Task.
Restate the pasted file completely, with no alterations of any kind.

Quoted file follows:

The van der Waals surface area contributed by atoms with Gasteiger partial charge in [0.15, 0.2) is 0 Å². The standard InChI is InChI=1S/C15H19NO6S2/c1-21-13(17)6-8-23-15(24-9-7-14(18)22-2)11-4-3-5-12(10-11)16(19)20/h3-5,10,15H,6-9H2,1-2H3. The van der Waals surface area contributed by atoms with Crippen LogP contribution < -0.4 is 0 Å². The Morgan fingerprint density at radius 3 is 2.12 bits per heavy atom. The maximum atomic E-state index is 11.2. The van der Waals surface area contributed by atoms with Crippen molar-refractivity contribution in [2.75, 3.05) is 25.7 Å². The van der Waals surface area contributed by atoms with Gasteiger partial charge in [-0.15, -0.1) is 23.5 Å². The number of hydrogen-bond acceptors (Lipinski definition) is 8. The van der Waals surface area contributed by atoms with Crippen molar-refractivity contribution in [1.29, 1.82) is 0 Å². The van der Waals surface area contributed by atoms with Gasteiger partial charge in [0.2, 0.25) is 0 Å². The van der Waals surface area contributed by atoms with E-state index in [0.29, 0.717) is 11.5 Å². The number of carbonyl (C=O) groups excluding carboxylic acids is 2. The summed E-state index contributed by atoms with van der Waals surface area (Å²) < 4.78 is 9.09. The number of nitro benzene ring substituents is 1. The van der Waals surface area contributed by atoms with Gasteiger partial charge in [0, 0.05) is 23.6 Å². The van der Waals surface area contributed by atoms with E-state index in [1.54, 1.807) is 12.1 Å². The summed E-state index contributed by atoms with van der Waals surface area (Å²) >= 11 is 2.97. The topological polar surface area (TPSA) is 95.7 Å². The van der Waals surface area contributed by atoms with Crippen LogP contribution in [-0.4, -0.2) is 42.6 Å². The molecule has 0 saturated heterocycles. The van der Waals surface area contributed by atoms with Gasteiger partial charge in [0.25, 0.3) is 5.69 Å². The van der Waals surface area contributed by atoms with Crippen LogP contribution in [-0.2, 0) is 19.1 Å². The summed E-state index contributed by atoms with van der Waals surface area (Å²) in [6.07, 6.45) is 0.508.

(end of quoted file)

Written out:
The van der Waals surface area contributed by atoms with Gasteiger partial charge in [0.15, 0.2) is 0 Å². The standard InChI is InChI=1S/C15H19NO6S2/c1-21-13(17)6-8-23-15(24-9-7-14(18)22-2)11-4-3-5-12(10-11)16(19)20/h3-5,10,15H,6-9H2,1-2H3. The van der Waals surface area contributed by atoms with Crippen LogP contribution < -0.4 is 0 Å². The Morgan fingerprint density at radius 3 is 2.12 bits per heavy atom. The maximum atomic E-state index is 11.2. The van der Waals surface area contributed by atoms with Crippen molar-refractivity contribution in [2.75, 3.05) is 25.7 Å². The van der Waals surface area contributed by atoms with Gasteiger partial charge in [-0.15, -0.1) is 23.5 Å². The number of hydrogen-bond acceptors (Lipinski definition) is 8. The van der Waals surface area contributed by atoms with Crippen molar-refractivity contribution in [1.29, 1.82) is 0 Å². The van der Waals surface area contributed by atoms with Gasteiger partial charge in [0.2, 0.25) is 0 Å². The van der Waals surface area contributed by atoms with E-state index in [0.29, 0.717) is 11.5 Å². The number of carbonyl (C=O) groups excluding carboxylic acids is 2. The summed E-state index contributed by atoms with van der Waals surface area (Å²) < 4.78 is 9.09. The number of nitro benzene ring substituents is 1. The van der Waals surface area contributed by atoms with Gasteiger partial charge in [0, 0.05) is 23.6 Å². The van der Waals surface area contributed by atoms with E-state index in [1.54, 1.807) is 12.1 Å². The summed E-state index contributed by atoms with van der Waals surface area (Å²) >= 11 is 2.97. The topological polar surface area (TPSA) is 95.7 Å². The van der Waals surface area contributed by atoms with Crippen LogP contribution in [-0.4, -0.2) is 42.6 Å². The molecule has 0 saturated heterocycles. The van der Waals surface area contributed by atoms with Gasteiger partial charge in [0.25, 0.3) is 5.69 Å². The van der Waals surface area contributed by atoms with Crippen LogP contribution in [-0.2, 0) is 19.1 Å². The summed E-state index contributed by atoms with van der Waals surface area (Å²) in [6.07, 6.45) is 0.508.